Oct 24, 2014 - 6:37:18 AM
Milt Gross Book Review: "The Binghams of Louisville" by David Leon Chandler and Mary Voelz Chandler
It's the alleged tale of a wealthy man and his family, whose money came from Standard Oil and other companies, including a railroad and real estate. The story is that his wife became ill, and the wealthy man hired a couple of physicians he knew to care for her. Neither doctor specialized in the wife's illness, and she eventually died. As I read, it became intriguing, especially as this is billed as a true story. I also wondered if any libel suits had been filed or acted on since the book was published in 1987.
Oct 19, 2014 - 6:05:24 AM
R.P. BenDedek Review: "The Living Rainbow" by Amy LaNiece Stewart
The illustrations are very colorful and the rhymes with their messages are interesting. Not everyone will find teaching on Chakras to be their cup of tea, but for those who don't mind or positively understand chakras then this is a colorful but simple style of presentation designed to arouse awareness in young children of important life lessons. There is a strong emphasis on God and Love and the following is an example of the lessons taught.
Oct 12, 2014 - 12:15:05 AM
Milt Gross Book Review: "Becoming Joey Fizz" by Stuart A. McKeever
The story itself is okay, taking the reader from Korea through the hero's youth and start as an adult in some pretty seedy parts of New York City. The story goes into a lot of detail about crime, criminals, and the New York City justice system. Some lengthy side stories don't seem to have enough relevance to the basic story to justify their length and detail. It ends with Joey's move to the suburbs, being married, and far too many details about the other characters in the book.
Oct 12, 2014 - 12:05:11 AM
Milt Gross Book Review: "Blizzard" by Phil Stong
This novel, published by Doubleday & Company, Inc., New York, NY was well written but a bit corny in the story line. The story included the blizzard, of course, a farm, romance, a divorce about to happen, a politician who decided to stay home instead and practice his veterinarian trade, a person missing in the storm, a power outage, and their eventual rescue by the town snowplow.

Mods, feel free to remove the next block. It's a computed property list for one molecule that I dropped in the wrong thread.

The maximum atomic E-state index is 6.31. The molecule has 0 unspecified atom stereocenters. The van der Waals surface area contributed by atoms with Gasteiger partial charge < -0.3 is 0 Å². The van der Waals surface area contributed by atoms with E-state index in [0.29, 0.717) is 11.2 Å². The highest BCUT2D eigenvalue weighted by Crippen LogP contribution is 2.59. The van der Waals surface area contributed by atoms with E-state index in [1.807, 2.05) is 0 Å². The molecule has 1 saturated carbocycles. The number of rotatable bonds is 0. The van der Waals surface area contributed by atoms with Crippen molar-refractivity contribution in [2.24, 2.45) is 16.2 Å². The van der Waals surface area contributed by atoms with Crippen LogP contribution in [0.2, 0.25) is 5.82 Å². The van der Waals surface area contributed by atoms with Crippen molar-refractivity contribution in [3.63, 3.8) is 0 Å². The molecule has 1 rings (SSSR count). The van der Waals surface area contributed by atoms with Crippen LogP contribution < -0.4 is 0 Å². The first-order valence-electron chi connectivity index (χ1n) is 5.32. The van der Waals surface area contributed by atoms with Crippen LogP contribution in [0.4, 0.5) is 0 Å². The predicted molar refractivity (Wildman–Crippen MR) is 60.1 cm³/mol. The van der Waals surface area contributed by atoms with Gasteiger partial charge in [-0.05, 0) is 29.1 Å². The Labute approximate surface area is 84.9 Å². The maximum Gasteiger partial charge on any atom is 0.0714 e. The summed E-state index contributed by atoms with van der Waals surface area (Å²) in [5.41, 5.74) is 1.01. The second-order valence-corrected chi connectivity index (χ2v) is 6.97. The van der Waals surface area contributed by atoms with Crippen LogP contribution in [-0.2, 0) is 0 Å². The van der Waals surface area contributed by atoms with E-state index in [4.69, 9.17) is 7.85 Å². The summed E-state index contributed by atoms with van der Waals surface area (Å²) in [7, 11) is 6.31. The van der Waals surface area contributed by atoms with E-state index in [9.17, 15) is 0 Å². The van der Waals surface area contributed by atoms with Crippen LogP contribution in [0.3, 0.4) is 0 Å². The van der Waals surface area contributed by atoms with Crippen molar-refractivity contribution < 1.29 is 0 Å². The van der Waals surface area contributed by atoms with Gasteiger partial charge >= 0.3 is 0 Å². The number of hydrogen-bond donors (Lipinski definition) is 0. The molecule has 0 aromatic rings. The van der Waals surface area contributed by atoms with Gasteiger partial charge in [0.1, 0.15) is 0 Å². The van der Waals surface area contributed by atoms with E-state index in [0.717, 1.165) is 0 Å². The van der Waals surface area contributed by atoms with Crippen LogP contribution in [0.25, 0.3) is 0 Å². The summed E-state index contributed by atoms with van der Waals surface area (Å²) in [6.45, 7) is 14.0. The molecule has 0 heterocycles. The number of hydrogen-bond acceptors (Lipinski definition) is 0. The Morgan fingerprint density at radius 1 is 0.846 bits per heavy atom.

Oct 5, 2014 - 12:05:31 AM
Milt Gross Book Review: "Sin City" by Harold Robbins
The story involves crime, violence, sex of course, and other seedy activities and is somewhat complicated. The conclusion turns out to be a happy ending with the lead character, Zack Kiordan, meeting his wife and children and planning for them to live happily ever after. The action travels to China and other places in the world. It heavily involves a Chinese wealthy gangster and other players.
Sep 28, 2014 - 5:30:26 AM
Milt Gross Book Review: "American to the Backbone" by Christopher L. Webber
Aided by a family in his flight to freedom and then accidentally finding his way to the North, James W.C. Pennington rose in society to become the pastor of a church in Hartford, CT. As one of the nation's first black abolitionists, he began and continued his entire life an effort to educate Americans about the plight of those still held in slavery. He traveled to England and elsewhere in Europe in his quest to see slavery ended.
Sep 24, 2014 - 7:38:08 AM
Milt Gross Book Review: "And Grant You Peace" by Kate Flora
A problem with writing this review is that the book is not as it actually would be -- in publishable form. A label on the front cover states, "Advance uncorrected proof," and that makes it hard to imagine the ready- to-sell copy. The author has written a number of crime mysteries of which one "has been optioned for a movie," according to a paragraph about her. The story involves a Muslim crime family and gang that carries out the mayhem and murder until the good-guy cop, Joe Burgess, puts a stop to it all and saves a heroine from death -- death by being tied to a chair with explosives set to make her next home Eternity.
Sep 14, 2014 - 12:05:24 AM
Martha Stevens-David Review: "Doomsday Marauders" by Kilkenny
I can't wait to tell all of my friends/relatives about this book because last night, as I lay me down to sleep, I found that sleep was a long time coming because my mind kept going back to "Kilkenny" and his dire predictions and quite frankly, his warnings scared the "beJesus" out of me! And I also think that what he had to say is absolutely the truth whether we like it or not.
Sep 12, 2014 - 9:17:14 AM
Martha Stevens-David Review: "Down the Drain with Jane" by Jane T. Braun
Having traveled to a few foreign countries and lived and dealt with peoples from lands other than America, I could easily relate to "Jane Tessitor Braun's story" as she gathered her young children and followed her husband and his career from one foreign country to the next. As a reader and fellow writer, I found Jane's writing to be insightful and educational and there wasn't one unkind word to be found.
Sep 10, 2014 - 1:55:07 AM